Surgical epicardial left ventricular lead versus coronary sinus lead placement in biventricular pacing

Helmut Mair, Joerg Sachweh, Bart Meuris, Georg Nollert, Michael Schmoeckel, Albert Schuetz, Bruno Reichart, Sabine Daebritz
European Journal of Cardio-thoracic Surgery 2005, 27 (2): 235-42

OBJECTIVE: Biventricular pacing has demonstrated improvement in cardiac function in treating congestive heart failure (CHF). Two different operative strategies (coronary sinus vs. epicardial stimulation) for left ventricular (LV) pacing were compared.

METHODS: Since April 1999, a total of 86 patients (pts, age: 63+/-10 years) with depressed systolic LV function (mean ejection fraction 24+/-9%), left bundle-branch-block (mean QRS 182+/-22 ms) and congestive heart failure NYHA III or higher were enrolled. For biventricular stimulation coronary sinus (CS) leads were placed in 79 pts. Nine of these devices were converted to surgical epicardial LV-leads, because of CS-lead failure. In 7 patients epicardial LV-leads were initially implanted surgically, accounting for a total of 16 pts with surgical placed epicardial steroid-eluting LV-leads. For these, a limited left-lateral thoracotomy (7+/-4 cm) was used. Thirty-three (38%) pts had an indication for a defibrillator. The mean follow-up time was 16.4+/-15.4 months (0.1-45 months), representing 107.1 patient-years.

RESULTS: In the biventricular pacing mode, QRS duration decreased to 143+/-16 ms (P<0.001). Threshold capture of the CS-leads increased significantly compared to surgically placed epicardial leads (18 month control: 2.2+/-1.4V/0.5 ms vs. 0.7+/-0.3V/0.5 ms), which had no increase in threshold (P<0.001). At the 18 month follow-up 7 CS-leads had a threshold of >4V/0.5 ms vs. epicardial leads which were under 1.1V/0.5 ms, except for one (1.8V/0.5 ms). After CS-lead implantation 25 LV-lead related complications occurred, (failed implantation, CS-dissection, loss of pacing capture, diaphragm stimulation or lead dislodgment), vs. one dislodgement after surgical epicardial lead placement (P<0.05). Correct lead positioning (obtuse marginal branch area) was achieved in all surgical epicardial placements but only in 70% with CS-leads (P<0.03). In the follow up period, 9 pts died (4 cardiac related). Heart transplantation was necessary in 4 pts due to deterioration of the cardiomyopathy.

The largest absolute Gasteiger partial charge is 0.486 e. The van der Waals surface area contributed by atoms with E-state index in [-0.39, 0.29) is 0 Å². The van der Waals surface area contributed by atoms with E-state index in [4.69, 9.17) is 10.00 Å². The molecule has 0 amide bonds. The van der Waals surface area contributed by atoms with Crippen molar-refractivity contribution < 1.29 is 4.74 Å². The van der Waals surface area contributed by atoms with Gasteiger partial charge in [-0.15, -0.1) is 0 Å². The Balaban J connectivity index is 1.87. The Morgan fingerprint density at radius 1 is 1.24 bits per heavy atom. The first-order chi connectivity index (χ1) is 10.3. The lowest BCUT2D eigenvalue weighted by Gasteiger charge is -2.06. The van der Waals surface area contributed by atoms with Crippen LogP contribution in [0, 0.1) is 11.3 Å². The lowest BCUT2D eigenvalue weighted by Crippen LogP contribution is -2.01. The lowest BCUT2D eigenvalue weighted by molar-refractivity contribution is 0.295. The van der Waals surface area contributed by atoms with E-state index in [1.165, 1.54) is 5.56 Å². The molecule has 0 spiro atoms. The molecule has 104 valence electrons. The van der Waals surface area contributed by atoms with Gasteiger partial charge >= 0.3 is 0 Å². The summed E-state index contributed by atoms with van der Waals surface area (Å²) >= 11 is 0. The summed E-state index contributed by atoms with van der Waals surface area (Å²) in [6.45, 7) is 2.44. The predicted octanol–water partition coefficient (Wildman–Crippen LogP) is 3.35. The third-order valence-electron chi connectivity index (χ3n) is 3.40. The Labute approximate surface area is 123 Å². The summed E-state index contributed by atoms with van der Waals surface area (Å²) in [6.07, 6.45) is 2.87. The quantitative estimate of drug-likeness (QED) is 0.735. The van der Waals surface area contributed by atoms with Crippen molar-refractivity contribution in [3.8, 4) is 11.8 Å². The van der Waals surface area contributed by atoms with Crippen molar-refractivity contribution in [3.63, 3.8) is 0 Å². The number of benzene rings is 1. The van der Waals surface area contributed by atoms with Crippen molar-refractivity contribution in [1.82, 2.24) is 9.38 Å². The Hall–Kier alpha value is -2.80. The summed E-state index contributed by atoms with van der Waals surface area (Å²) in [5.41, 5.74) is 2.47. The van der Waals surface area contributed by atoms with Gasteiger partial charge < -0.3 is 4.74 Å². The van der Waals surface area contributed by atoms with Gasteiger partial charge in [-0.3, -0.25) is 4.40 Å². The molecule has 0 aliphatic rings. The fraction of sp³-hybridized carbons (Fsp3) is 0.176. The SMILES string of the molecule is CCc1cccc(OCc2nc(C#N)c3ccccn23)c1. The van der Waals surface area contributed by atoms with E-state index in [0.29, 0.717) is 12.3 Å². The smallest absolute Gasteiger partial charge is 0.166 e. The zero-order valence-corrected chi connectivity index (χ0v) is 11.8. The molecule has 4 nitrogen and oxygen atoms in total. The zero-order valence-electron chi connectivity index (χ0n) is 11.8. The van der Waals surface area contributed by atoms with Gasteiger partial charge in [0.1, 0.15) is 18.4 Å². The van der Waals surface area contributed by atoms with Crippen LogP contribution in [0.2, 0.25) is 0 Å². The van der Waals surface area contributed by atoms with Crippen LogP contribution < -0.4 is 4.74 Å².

CONCLUSIONS: Surgical epicardial lead placement revealed excellent long-term results and a lower LV-related complication rate compared to CS-leads. Although, the approach via limited thoracotomy for biventricular pacing is associated with 'more surgery', it is a safe and reliable technique and should be considered as an equal alternative.

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